Duane Benson
User Rank
Blogger
re: Dulcinea
Duane Benson   12/29/2010 10:36:52 PM
NO RATINGS
I think the biggest question really is the definition of "noble." My experience tells me that, in general, engineering types tend to lean toward operating from noble principles. The definition of that term has many different versions though. One engineer may feel that working on green energy related products is noble. One may feel that working on national defense is noble. One may feel that working on anything but national defense is noble. Overriding that all, what I've seen is that a good engineer will try to be true to elegance and quality in design and that, from a technical perspective is one very important definition of "noble."

David Ashton
User Rank
Blogger
re: Dulcinea
David Ashton   12/29/2010 9:37:53 PM
NO RATINGS
I'm not sure Noble is the word I would use, it's maybe a bit strong, but most engineers I know seem to have more of a sense of the consequences of their work than the average say shop assistant or admin person or accountant or (certainly) politician. (Disclaimer - These are all generalisations and like all generalisations they are only generally true. :-) It's maybe more of a "do as you would be done by" attitude - engineers usually make things work the way they'd want things to work for themselves. As I remarked in a previous comment, people like accountants and politicians will say "No, we can't do that" or "Well, if we do that it's going to cost you a lot." An engineer will think for a minute and say "Yes, we can do that." The "Can-do" attitude is what makes them great people to work with.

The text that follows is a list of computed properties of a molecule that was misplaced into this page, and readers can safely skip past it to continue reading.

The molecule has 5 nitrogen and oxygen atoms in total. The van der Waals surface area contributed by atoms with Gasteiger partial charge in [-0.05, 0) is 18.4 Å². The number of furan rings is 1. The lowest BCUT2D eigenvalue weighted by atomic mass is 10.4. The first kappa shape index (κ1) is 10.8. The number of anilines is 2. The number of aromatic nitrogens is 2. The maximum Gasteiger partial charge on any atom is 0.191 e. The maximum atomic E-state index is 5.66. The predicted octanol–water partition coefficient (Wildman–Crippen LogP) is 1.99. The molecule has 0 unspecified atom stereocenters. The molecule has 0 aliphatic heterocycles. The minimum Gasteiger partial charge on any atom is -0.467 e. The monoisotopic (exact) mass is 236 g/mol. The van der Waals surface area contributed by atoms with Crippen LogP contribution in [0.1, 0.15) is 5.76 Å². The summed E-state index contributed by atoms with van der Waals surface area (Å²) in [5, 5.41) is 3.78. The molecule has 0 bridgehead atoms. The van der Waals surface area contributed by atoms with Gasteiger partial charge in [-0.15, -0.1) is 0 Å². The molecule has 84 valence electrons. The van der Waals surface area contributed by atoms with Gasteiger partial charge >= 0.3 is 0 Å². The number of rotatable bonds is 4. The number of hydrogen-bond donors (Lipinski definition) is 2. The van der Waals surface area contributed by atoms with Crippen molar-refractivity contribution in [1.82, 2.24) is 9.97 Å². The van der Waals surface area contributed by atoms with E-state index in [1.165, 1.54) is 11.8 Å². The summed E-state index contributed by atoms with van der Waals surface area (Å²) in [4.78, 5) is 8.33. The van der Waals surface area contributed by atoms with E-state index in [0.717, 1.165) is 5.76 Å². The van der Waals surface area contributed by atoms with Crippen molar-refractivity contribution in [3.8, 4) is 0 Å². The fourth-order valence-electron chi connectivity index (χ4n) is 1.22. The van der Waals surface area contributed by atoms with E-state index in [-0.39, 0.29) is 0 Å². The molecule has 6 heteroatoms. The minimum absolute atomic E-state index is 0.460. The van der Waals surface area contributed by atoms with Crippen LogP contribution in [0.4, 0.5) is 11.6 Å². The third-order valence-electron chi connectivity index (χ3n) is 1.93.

David Ashton
User Rank
Blogger
re: Dulcinea
David Ashton   12/28/2010 11:11:33 PM
NO RATINGS
Hi Rich and compliments of the seaon... "...but which eventually transforms her into what Don Quixote envisions her to be." There's another quote on this subject that I am fond of: "Treat people as if they were what they ought to be and you will help them become what they are capable of becoming." - Johann Wolfgang von Goethe A fact that a lot of managers never seem to grasp. As to your question: "So, the question is, for whom do you work? For yourself, or for others? Do you better only your own condition, or the condition of society?" You get by far the greatest satisfaction in life by contributing to the welfare of others. Whether it is actively helping someone or just making sure that the little wheels you look after are turning properly, the knowledge that you've done the best you can is one of the greatest contributors to personal satisfaction that I know. So yes, you do work for yourself, but only in that striving to meet your own personal standards contributes to a well functioning society. My experience is that engineers in general set themselves pretty high standards, and it is a pity more of them don't end up in public life. If they did, methinks the world would be a better place.